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Aoibhinn Ni Shuilleabhain, presenter with RTE’s ‘The Science Squad’, speaking at the 3rd CoderDojo Annual conference

Aoibhinn Ni Shuilleabhain, presenter with RTE’s ‘The Science Squad’, speaking at the 3rd CoderDojo Annual conference

Aoibhinn Ni Shuilleabhain, presenter with RTE’s ‘The Science Squad’, speaking at the 3rd CoderDojo Annual conference

THE world's leading tech companies have backed plans to expand CoderDojo clubs for children who want to learn computing coding

Representatives from Microsoft, IBM, AutoDesk and Mission V were all present in Sligo over the weekend to announce an expansion of the programme that offers children the opportunity to learn code in a safe and social way. Dave Shepherd, head of Frontline Help for Barclays, said that Ireland's input to teaching code was very important.

"Something is happening in Ireland and it is going to change the world.

"Barclays are now opening their doors to CoderDojo," he said.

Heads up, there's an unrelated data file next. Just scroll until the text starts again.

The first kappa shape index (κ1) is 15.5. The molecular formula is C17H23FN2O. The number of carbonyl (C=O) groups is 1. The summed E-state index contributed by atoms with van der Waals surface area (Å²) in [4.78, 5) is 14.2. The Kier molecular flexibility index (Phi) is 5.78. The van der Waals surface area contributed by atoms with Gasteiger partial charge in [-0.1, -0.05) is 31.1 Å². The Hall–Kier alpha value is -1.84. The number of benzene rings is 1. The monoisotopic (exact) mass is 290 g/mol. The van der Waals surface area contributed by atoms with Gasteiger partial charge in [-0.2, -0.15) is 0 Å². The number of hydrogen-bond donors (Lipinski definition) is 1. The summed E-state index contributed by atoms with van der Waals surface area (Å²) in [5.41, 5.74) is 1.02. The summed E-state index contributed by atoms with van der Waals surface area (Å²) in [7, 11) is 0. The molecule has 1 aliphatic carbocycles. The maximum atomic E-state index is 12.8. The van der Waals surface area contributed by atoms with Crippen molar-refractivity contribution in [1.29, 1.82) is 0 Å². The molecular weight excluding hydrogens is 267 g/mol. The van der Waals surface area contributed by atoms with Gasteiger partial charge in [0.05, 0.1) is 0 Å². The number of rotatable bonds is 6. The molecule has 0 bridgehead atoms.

The project began in Cork in 2011, when student James Whelton received publicity for hacking an iPod Nano.

Mr Whelton then set up a computer club in his school, PBC Cork, and started teaching basic code.

He set up CoderDojo with Australian businessman Bill Liao and all of the programmes that they offer are volunteer-led sessions for young people specialising in computer programming and computer technology.

Mr Liao said that the clubs were teaching children a vital skill.

"Coding is the fundamental value generator for nearly every company on Earth. If you were to try and pay for the expertise that's given freely to CoderDojo, you'd go broke," he said.

In Ireland, there are 120 centres, with more than 6,000 young people attending the clubs on a weekly basis.

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Supported by the some of the world's biggest tech companies and run by volunteer mentors and parents, CoderDojo now has more than 500 Dojos or clubs in more than 48 countries, reaching 25,000 children.


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